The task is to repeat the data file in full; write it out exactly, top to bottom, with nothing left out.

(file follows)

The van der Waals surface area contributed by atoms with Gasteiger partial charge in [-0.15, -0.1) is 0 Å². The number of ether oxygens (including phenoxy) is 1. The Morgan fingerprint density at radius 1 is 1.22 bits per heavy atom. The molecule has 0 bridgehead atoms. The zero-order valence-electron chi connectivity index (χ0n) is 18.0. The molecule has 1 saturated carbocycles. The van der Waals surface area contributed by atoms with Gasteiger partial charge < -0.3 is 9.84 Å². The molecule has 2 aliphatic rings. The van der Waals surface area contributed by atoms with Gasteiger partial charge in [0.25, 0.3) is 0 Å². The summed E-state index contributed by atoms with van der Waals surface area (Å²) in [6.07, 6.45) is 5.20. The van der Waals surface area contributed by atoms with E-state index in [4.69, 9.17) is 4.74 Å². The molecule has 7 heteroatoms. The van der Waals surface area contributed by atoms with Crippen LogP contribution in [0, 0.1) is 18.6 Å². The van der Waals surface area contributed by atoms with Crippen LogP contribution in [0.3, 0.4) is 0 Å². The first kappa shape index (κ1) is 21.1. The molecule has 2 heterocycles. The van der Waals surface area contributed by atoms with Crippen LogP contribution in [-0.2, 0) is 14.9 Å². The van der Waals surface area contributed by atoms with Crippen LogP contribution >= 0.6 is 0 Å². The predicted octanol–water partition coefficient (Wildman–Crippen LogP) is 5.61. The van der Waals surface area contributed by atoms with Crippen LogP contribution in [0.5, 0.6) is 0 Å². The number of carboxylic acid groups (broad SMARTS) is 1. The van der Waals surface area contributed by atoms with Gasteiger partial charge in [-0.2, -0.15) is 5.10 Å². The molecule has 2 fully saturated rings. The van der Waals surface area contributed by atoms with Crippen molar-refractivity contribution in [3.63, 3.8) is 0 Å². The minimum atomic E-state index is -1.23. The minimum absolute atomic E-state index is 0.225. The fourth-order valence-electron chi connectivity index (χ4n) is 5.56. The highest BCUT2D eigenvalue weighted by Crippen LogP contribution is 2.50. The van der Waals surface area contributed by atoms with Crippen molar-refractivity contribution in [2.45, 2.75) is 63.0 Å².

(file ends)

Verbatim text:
The van der Waals surface area contributed by atoms with Gasteiger partial charge in [-0.15, -0.1) is 0 Å². The number of ether oxygens (including phenoxy) is 1. The Morgan fingerprint density at radius 1 is 1.22 bits per heavy atom. The molecule has 0 bridgehead atoms. The zero-order valence-electron chi connectivity index (χ0n) is 18.0. The molecule has 1 saturated carbocycles. The van der Waals surface area contributed by atoms with Gasteiger partial charge < -0.3 is 9.84 Å². The molecule has 2 aliphatic rings. The van der Waals surface area contributed by atoms with Gasteiger partial charge in [0.25, 0.3) is 0 Å². The summed E-state index contributed by atoms with van der Waals surface area (Å²) in [6.07, 6.45) is 5.20. The van der Waals surface area contributed by atoms with E-state index in [4.69, 9.17) is 4.74 Å². The molecule has 7 heteroatoms. The van der Waals surface area contributed by atoms with Crippen LogP contribution in [0, 0.1) is 18.6 Å². The van der Waals surface area contributed by atoms with Crippen LogP contribution in [0.3, 0.4) is 0 Å². The first kappa shape index (κ1) is 21.1. The molecule has 2 heterocycles. The van der Waals surface area contributed by atoms with Crippen LogP contribution in [-0.2, 0) is 14.9 Å². The van der Waals surface area contributed by atoms with Crippen LogP contribution >= 0.6 is 0 Å². The predicted octanol–water partition coefficient (Wildman–Crippen LogP) is 5.61. The van der Waals surface area contributed by atoms with Crippen LogP contribution in [0.5, 0.6) is 0 Å². The number of carboxylic acid groups (broad SMARTS) is 1. The van der Waals surface area contributed by atoms with Gasteiger partial charge in [-0.2, -0.15) is 5.10 Å². The molecule has 2 fully saturated rings. The van der Waals surface area contributed by atoms with Crippen molar-refractivity contribution in [3.63, 3.8) is 0 Å². The minimum atomic E-state index is -1.23. The minimum absolute atomic E-state index is 0.225. The fourth-order valence-electron chi connectivity index (χ4n) is 5.56. The highest BCUT2D eigenvalue weighted by Crippen LogP contribution is 2.50. The van der Waals surface area contributed by atoms with Crippen molar-refractivity contribution in [2.45, 2.75) is 63.0 Å².